PIL Moved in SC Challenging Decontrol of Drug Prices

Published: 10th October 2014 06:14 AM  |   Last Updated: 10th October 2014 06:14 AM   |  A+A-

NEW DELHI: The Supreme Court on Thursday agreed to hear the Public Interest Litigation (PIL) challenging the Centre’s decision to decontrol prices of 108 cardiac and diabetes drugs.

The PIL alleged that hike in prices of life saving drugs was against the public interest and would lead to windfall gain to the pharmaceutical companies at the cost of endangering lives of millions of Indians.

A Bench of Chief Justice H L Dattu, Justice S A Bobde and Justice Abhay Manohar Sapre agreed to hear the PIL after counsel M L Sharma told the court that the government by its September 22 order denuded the National Pharmaceutical Pricing Authority (NPPA) of its power to control drug prices.

Urging the court to quash the September 22 circular as being against the interest of the general public, arbitrary, unconstitutional and illegal, Sharma has sought a Central Bureau of Investigation probe into the circumstances leading to the decision to withdraw the NPPA guidelines.

Sharma in his petition said the government without any basis issued the September 22 circular withdrawing the NPPA’s power to control and regulate the prices of the drugs, and the sole beneficiary were the drug companies.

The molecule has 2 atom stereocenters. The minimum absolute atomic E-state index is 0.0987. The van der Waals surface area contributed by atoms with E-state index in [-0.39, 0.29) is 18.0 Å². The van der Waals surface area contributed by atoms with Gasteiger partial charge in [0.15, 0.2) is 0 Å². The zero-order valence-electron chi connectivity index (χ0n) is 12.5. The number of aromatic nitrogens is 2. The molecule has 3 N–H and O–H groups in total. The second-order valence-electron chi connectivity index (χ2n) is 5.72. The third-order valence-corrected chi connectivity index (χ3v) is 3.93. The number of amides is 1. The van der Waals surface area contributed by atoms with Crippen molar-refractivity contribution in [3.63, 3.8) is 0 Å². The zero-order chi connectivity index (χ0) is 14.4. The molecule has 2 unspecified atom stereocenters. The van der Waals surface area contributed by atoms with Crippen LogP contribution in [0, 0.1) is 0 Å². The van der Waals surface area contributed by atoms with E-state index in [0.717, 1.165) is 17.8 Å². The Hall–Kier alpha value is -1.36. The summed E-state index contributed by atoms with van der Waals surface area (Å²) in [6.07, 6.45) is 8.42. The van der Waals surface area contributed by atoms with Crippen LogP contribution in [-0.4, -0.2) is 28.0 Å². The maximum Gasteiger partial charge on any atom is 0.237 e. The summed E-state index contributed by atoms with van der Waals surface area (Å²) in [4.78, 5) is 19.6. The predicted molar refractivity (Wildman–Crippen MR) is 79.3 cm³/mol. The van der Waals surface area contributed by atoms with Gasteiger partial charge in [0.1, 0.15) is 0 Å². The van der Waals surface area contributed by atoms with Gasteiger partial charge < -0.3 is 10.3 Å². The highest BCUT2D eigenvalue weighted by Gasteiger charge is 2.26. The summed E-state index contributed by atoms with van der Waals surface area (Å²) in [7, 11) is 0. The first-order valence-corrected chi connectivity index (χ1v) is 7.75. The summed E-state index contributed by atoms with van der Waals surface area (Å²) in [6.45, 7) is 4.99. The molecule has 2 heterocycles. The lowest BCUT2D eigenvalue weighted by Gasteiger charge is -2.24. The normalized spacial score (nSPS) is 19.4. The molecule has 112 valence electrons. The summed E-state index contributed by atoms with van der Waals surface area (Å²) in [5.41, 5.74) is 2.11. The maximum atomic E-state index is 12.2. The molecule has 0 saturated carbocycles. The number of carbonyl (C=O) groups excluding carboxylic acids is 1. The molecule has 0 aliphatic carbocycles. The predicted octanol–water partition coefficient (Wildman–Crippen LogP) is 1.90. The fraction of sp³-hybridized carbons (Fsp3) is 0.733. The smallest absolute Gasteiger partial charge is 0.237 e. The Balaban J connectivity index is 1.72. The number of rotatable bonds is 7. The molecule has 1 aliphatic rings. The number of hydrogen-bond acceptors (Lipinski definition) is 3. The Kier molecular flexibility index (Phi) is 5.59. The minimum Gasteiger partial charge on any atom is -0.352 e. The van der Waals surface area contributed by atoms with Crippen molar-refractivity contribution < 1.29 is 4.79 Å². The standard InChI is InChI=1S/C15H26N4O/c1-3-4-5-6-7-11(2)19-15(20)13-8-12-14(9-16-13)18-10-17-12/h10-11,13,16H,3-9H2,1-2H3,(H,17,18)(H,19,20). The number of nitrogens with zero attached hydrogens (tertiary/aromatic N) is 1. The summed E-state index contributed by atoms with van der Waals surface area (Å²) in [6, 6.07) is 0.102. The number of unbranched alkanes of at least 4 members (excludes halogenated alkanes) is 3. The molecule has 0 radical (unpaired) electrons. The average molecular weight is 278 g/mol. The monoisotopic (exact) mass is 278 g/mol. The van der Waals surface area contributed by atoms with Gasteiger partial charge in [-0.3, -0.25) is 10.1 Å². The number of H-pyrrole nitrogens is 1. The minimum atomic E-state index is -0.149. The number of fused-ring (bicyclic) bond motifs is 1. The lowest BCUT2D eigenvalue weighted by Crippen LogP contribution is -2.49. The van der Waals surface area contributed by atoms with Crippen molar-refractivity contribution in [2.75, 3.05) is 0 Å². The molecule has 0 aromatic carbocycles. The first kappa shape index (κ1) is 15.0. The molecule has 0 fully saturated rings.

The PIL said that it was incumbent upon the government to act or frame policies that protect the life of the citizens of India - a mandate of Article 21 guaranteeing protection of life and personal liberty.

“There are around 4.1 crore diabetes, 5.7 crore coronary heart disease, 22 lakh TB, 11 lakh cancer, 25 lakh HIV/AIDS and 6 crore blood pressure patients in India and another life threat due to impugned circular for decontrolling order and price rise in medicines,” the petition said.

Drug pricing regulator NPPA had withdrawn guidelines for price control issued under Para 19 of the Drug Prices Control Order (DPCO), 2013.

The National Pharmaceutical Pricing Authority (NPPA) had invoked Para 19 of the Drug Prices Control Order (DPCO) to cap prices of 108 cardiac and diabetes drugs on July 10.

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